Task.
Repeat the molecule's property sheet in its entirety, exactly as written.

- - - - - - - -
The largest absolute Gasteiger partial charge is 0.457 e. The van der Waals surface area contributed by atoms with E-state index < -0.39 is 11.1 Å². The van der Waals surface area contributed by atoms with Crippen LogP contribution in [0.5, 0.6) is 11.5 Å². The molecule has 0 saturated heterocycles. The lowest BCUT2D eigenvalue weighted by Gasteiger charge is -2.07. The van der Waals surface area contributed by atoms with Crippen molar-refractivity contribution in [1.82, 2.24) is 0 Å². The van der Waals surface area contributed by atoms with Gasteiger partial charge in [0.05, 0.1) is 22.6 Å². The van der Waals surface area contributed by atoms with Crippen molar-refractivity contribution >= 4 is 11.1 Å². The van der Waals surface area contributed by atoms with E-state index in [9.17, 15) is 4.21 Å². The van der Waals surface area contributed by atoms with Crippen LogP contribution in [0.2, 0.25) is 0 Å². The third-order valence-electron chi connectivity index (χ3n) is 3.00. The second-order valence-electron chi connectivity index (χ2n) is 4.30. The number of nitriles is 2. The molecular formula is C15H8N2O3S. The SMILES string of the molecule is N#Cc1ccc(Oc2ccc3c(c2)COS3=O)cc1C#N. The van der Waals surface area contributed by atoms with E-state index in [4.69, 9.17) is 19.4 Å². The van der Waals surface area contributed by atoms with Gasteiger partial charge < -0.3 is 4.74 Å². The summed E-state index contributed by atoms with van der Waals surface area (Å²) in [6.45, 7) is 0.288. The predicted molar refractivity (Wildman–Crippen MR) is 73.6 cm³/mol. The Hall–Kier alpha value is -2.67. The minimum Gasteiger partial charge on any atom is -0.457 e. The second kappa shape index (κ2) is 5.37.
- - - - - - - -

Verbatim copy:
The largest absolute Gasteiger partial charge is 0.457 e. The van der Waals surface area contributed by atoms with E-state index < -0.39 is 11.1 Å². The van der Waals surface area contributed by atoms with Crippen LogP contribution in [0.5, 0.6) is 11.5 Å². The molecule has 0 saturated heterocycles. The lowest BCUT2D eigenvalue weighted by Gasteiger charge is -2.07. The van der Waals surface area contributed by atoms with Crippen molar-refractivity contribution in [1.82, 2.24) is 0 Å². The van der Waals surface area contributed by atoms with Gasteiger partial charge in [0.05, 0.1) is 22.6 Å². The van der Waals surface area contributed by atoms with Crippen molar-refractivity contribution >= 4 is 11.1 Å². The van der Waals surface area contributed by atoms with E-state index in [9.17, 15) is 4.21 Å². The van der Waals surface area contributed by atoms with Crippen LogP contribution in [0.2, 0.25) is 0 Å². The third-order valence-electron chi connectivity index (χ3n) is 3.00. The second-order valence-electron chi connectivity index (χ2n) is 4.30. The number of nitriles is 2. The molecular formula is C15H8N2O3S. The SMILES string of the molecule is N#Cc1ccc(Oc2ccc3c(c2)COS3=O)cc1C#N. The van der Waals surface area contributed by atoms with E-state index in [4.69, 9.17) is 19.4 Å². The van der Waals surface area contributed by atoms with Gasteiger partial charge < -0.3 is 4.74 Å². The summed E-state index contributed by atoms with van der Waals surface area (Å²) in [6.45, 7) is 0.288. The predicted molar refractivity (Wildman–Crippen MR) is 73.6 cm³/mol. The Hall–Kier alpha value is -2.67. The minimum Gasteiger partial charge on any atom is -0.457 e. The second kappa shape index (κ2) is 5.37.